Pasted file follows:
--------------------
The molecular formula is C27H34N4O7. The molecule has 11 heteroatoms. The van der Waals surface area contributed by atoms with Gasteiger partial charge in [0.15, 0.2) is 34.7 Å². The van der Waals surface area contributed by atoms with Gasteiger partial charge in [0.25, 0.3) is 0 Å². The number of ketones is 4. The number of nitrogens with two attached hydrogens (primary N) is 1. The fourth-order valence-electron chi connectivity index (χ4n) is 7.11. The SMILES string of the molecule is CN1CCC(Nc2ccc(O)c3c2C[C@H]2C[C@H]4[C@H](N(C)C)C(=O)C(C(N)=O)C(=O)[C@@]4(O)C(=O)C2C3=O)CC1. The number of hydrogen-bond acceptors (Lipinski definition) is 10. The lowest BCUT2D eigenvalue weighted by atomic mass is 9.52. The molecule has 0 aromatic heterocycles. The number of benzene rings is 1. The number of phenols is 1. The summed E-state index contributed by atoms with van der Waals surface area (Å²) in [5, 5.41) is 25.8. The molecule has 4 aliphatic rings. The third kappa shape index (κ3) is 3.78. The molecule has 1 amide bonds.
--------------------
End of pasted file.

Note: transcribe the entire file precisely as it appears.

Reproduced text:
The molecular formula is C27H34N4O7. The molecule has 11 heteroatoms. The van der Waals surface area contributed by atoms with Gasteiger partial charge in [0.15, 0.2) is 34.7 Å². The van der Waals surface area contributed by atoms with Gasteiger partial charge in [0.25, 0.3) is 0 Å². The number of ketones is 4. The number of nitrogens with two attached hydrogens (primary N) is 1. The fourth-order valence-electron chi connectivity index (χ4n) is 7.11. The SMILES string of the molecule is CN1CCC(Nc2ccc(O)c3c2C[C@H]2C[C@H]4[C@H](N(C)C)C(=O)C(C(N)=O)C(=O)[C@@]4(O)C(=O)C2C3=O)CC1. The number of hydrogen-bond acceptors (Lipinski definition) is 10. The lowest BCUT2D eigenvalue weighted by atomic mass is 9.52. The molecule has 0 aromatic heterocycles. The number of benzene rings is 1. The number of phenols is 1. The summed E-state index contributed by atoms with van der Waals surface area (Å²) in [5, 5.41) is 25.8. The molecule has 4 aliphatic rings. The third kappa shape index (κ3) is 3.78. The molecule has 1 amide bonds.